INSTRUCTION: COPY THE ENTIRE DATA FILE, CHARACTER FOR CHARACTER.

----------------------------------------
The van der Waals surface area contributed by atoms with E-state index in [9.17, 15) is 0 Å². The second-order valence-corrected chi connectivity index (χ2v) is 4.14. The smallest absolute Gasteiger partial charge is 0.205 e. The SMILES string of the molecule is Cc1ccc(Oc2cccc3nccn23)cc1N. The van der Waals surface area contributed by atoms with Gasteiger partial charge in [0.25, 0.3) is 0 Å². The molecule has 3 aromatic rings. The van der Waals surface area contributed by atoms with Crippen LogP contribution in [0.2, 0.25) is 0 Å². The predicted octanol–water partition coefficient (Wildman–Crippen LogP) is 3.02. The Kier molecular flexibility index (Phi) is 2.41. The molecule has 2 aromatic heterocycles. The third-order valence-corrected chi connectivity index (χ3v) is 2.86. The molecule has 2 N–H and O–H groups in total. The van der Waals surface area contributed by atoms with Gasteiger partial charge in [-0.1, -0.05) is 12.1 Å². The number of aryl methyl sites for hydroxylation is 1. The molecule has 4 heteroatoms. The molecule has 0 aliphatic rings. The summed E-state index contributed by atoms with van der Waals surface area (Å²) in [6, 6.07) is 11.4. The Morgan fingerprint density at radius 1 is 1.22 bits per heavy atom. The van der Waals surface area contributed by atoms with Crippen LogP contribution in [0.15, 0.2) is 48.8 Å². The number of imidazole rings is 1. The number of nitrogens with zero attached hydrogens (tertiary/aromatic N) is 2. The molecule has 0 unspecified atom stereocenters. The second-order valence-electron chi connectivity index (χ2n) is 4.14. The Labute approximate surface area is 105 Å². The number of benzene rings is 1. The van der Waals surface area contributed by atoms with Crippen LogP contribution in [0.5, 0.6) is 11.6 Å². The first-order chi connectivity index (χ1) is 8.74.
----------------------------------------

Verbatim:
The van der Waals surface area contributed by atoms with E-state index in [9.17, 15) is 0 Å². The second-order valence-corrected chi connectivity index (χ2v) is 4.14. The smallest absolute Gasteiger partial charge is 0.205 e. The SMILES string of the molecule is Cc1ccc(Oc2cccc3nccn23)cc1N. The van der Waals surface area contributed by atoms with Gasteiger partial charge in [0.25, 0.3) is 0 Å². The molecule has 3 aromatic rings. The van der Waals surface area contributed by atoms with Crippen LogP contribution in [0.2, 0.25) is 0 Å². The predicted octanol–water partition coefficient (Wildman–Crippen LogP) is 3.02. The Kier molecular flexibility index (Phi) is 2.41. The molecule has 2 aromatic heterocycles. The third-order valence-corrected chi connectivity index (χ3v) is 2.86. The molecule has 2 N–H and O–H groups in total. The van der Waals surface area contributed by atoms with Gasteiger partial charge in [-0.1, -0.05) is 12.1 Å². The number of aryl methyl sites for hydroxylation is 1. The molecule has 4 heteroatoms. The molecule has 0 aliphatic rings. The summed E-state index contributed by atoms with van der Waals surface area (Å²) in [6, 6.07) is 11.4. The Morgan fingerprint density at radius 1 is 1.22 bits per heavy atom. The van der Waals surface area contributed by atoms with Crippen LogP contribution in [0.15, 0.2) is 48.8 Å². The number of imidazole rings is 1. The number of nitrogens with zero attached hydrogens (tertiary/aromatic N) is 2. The molecule has 0 unspecified atom stereocenters. The second-order valence-electron chi connectivity index (χ2n) is 4.14. The Labute approximate surface area is 105 Å². The number of benzene rings is 1. The van der Waals surface area contributed by atoms with Crippen LogP contribution in [0.5, 0.6) is 11.6 Å². The first-order chi connectivity index (χ1) is 8.74.